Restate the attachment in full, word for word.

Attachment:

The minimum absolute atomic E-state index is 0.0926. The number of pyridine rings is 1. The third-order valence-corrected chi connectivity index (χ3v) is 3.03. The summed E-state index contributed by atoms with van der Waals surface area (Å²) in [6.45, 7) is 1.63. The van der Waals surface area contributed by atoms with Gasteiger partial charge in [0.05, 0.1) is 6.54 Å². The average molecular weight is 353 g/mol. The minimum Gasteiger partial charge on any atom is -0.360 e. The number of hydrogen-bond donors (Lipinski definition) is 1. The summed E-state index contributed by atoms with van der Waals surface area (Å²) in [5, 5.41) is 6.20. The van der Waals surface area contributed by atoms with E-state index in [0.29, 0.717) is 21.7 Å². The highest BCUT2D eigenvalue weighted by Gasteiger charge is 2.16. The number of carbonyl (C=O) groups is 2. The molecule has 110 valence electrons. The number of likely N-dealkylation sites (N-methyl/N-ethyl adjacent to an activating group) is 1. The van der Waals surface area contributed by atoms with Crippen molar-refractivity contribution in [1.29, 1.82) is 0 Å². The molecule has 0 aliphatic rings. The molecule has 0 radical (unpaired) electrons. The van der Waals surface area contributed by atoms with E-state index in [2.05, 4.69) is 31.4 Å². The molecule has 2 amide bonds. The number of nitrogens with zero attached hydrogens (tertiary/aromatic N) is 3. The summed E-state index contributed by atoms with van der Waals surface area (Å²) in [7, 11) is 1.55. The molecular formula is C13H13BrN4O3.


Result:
The minimum absolute atomic E-state index is 0.0926. The number of pyridine rings is 1. The third-order valence-corrected chi connectivity index (χ3v) is 3.03. The summed E-state index contributed by atoms with van der Waals surface area (Å²) in [6.45, 7) is 1.63. The van der Waals surface area contributed by atoms with Gasteiger partial charge in [0.05, 0.1) is 6.54 Å². The average molecular weight is 353 g/mol. The minimum Gasteiger partial charge on any atom is -0.360 e. The number of hydrogen-bond donors (Lipinski definition) is 1. The summed E-state index contributed by atoms with van der Waals surface area (Å²) in [5, 5.41) is 6.20. The van der Waals surface area contributed by atoms with E-state index in [0.29, 0.717) is 21.7 Å². The highest BCUT2D eigenvalue weighted by Gasteiger charge is 2.16. The number of carbonyl (C=O) groups is 2. The molecule has 110 valence electrons. The number of likely N-dealkylation sites (N-methyl/N-ethyl adjacent to an activating group) is 1. The van der Waals surface area contributed by atoms with Crippen molar-refractivity contribution in [1.29, 1.82) is 0 Å². The molecule has 0 aliphatic rings. The molecule has 0 radical (unpaired) electrons. The van der Waals surface area contributed by atoms with E-state index in [2.05, 4.69) is 31.4 Å². The molecule has 2 amide bonds. The number of nitrogens with zero attached hydrogens (tertiary/aromatic N) is 3. The summed E-state index contributed by atoms with van der Waals surface area (Å²) in [7, 11) is 1.55. The molecular formula is C13H13BrN4O3.